Page 325

in J.J.S.'s best interest herein. Foster care worker, Jeanette Dent, opined that the child needs to have a permanent placement in a family and recommended that the child should be freed for adoption. Since October 29, 2008, J.J.S. has been in and out of foster care, but he has consistently resided in foster care since April 18, 2011. DCFS initially placed J.J.S. with foster parent Tameka Judson and later placed J.J.S. with Ms. Judson's sister, Nita Davis. In his current foster care placement, J.J.S. can maintain frequent and regular contact with Ms. Judson and his sibling that was adopted by her (the [2014 1574 La.App. 1 Cir. 10] result of a separate termination). Ms. Judson and Ms. Davis are the only consistent caregivers J.J.S. has known. His current foster parent, Ms. Davis, is willing to adopt J.J.S. and provide permanency for him, should he be freed for adoption.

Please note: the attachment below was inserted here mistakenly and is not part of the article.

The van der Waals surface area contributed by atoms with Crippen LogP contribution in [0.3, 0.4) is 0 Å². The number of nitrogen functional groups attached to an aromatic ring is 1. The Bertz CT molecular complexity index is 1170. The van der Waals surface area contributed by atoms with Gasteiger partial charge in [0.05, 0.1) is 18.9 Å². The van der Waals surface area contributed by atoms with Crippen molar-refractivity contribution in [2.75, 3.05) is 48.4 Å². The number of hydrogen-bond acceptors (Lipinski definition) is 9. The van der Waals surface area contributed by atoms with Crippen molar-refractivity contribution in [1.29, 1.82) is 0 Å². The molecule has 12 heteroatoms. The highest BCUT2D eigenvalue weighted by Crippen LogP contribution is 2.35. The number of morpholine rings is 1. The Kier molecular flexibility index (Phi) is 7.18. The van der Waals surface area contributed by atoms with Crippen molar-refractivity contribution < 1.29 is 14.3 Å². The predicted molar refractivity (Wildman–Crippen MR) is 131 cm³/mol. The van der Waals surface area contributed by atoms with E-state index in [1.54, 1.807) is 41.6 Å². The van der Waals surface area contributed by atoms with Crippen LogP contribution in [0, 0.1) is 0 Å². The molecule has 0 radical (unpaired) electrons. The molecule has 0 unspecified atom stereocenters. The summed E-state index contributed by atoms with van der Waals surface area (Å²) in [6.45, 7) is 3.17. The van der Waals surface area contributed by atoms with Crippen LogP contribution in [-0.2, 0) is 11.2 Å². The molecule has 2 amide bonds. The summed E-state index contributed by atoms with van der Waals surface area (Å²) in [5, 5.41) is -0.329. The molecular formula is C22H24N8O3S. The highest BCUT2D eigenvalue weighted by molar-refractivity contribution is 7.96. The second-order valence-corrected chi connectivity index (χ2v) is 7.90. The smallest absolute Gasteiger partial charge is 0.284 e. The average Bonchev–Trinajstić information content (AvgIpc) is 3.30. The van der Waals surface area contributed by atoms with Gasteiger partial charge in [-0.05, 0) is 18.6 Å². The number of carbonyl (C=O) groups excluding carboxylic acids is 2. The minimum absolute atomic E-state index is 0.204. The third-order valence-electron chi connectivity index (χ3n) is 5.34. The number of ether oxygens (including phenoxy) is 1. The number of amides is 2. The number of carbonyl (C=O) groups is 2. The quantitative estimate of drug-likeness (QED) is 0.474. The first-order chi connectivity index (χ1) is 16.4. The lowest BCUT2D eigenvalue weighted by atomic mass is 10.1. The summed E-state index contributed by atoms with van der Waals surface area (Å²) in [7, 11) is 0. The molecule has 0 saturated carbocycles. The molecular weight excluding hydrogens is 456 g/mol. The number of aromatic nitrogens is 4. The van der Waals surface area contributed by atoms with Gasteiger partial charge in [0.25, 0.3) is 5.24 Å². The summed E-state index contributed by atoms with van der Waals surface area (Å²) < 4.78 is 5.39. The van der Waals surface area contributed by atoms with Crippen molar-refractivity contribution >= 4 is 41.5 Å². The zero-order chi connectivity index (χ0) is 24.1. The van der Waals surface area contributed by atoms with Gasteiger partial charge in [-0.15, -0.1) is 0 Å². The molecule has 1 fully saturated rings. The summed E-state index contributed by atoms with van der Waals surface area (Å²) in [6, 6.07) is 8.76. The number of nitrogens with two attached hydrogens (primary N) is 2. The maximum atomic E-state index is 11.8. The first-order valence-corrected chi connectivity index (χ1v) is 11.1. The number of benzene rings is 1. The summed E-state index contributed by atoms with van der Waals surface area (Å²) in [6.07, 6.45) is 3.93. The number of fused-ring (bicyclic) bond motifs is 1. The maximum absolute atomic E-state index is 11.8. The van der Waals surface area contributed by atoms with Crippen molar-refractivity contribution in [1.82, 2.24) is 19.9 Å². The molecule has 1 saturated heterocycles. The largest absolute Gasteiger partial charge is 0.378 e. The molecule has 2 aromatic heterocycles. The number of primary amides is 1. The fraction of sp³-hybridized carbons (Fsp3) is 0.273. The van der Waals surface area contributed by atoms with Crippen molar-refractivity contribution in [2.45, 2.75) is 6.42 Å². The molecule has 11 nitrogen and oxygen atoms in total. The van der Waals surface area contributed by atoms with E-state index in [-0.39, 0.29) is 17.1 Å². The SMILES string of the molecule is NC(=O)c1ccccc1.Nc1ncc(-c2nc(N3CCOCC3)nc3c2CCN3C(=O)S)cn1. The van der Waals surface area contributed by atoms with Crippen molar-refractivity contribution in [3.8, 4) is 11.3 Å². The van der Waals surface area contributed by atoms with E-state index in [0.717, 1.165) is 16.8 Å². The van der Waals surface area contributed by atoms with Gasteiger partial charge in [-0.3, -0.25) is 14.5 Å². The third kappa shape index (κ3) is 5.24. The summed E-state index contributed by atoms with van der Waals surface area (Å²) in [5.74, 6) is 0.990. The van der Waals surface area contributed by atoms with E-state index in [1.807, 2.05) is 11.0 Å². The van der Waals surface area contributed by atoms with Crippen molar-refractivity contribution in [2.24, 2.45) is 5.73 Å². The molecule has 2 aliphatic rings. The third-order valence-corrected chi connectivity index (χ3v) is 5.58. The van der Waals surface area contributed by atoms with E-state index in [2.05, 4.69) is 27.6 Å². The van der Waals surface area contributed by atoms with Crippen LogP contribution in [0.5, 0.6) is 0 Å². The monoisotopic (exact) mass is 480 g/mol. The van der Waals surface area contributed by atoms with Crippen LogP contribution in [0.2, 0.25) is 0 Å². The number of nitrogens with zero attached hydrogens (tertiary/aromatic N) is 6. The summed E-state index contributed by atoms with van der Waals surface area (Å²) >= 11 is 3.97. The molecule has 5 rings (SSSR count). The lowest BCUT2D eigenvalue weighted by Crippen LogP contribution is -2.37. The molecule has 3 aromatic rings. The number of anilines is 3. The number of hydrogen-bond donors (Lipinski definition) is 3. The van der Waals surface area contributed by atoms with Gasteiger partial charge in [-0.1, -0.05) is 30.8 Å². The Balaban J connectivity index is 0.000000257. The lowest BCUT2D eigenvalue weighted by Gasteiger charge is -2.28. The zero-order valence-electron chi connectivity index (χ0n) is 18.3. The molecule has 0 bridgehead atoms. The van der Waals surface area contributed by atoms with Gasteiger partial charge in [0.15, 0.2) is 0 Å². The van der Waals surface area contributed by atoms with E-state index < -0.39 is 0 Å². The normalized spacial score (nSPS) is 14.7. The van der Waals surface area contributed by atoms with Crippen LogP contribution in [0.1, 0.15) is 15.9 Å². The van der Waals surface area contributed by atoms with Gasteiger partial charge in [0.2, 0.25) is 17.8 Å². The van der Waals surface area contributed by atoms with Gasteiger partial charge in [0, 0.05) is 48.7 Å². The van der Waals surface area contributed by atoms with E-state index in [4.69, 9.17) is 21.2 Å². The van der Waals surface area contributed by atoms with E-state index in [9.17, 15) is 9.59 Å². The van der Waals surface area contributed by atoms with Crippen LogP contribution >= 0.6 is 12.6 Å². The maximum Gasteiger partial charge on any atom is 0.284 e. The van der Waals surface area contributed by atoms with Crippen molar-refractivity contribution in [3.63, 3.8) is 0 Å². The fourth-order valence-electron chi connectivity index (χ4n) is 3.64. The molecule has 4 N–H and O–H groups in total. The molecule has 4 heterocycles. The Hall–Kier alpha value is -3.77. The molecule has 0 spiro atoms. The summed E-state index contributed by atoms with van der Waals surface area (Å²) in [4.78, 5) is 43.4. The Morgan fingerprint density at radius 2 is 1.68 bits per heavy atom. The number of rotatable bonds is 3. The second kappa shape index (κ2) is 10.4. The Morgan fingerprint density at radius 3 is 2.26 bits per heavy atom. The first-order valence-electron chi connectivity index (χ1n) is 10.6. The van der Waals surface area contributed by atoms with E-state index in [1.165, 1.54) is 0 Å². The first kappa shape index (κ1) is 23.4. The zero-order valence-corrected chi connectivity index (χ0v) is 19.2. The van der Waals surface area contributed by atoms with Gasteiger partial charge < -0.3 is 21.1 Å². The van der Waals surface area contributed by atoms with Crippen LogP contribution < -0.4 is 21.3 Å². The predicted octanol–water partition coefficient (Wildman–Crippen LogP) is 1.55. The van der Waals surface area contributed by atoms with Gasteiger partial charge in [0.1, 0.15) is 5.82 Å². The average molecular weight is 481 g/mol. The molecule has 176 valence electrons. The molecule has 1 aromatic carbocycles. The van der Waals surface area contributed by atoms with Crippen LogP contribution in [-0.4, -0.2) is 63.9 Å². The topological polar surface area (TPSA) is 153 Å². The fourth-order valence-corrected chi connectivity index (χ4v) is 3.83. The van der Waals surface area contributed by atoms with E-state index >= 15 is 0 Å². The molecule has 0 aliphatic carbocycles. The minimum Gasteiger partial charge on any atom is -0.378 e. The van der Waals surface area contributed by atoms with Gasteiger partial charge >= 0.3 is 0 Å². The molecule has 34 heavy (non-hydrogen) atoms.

Thus, considering the foregoing and the record as a whole, we conclude that the trial court's judgment dismissing DCF S's petition for termination of J.S.'s parental rights must be reversed.

         DECREE

         For the above and foregoing reasons, the trial court's September 4, 2014 judgment dismissing DCFS's petition for termination of J.S.'s parental rights and certification for adoption is reversed. Judgment is hereby rendered terminating J.S.'s parental rights as to J.J.S. and decreeing that J.J.S. is now free for adoption. This matter is remanded to the juvenile court for further proceedings consistent with the views expressed herein. Costs of this appeal are assessed against J.S.

         REVERSED, RENDERED, AND REMANDED.

          DISSENT

         [2014 1574 La.App. 1 Cir. 1] GUIDRY, J., dissents and assigns reasons.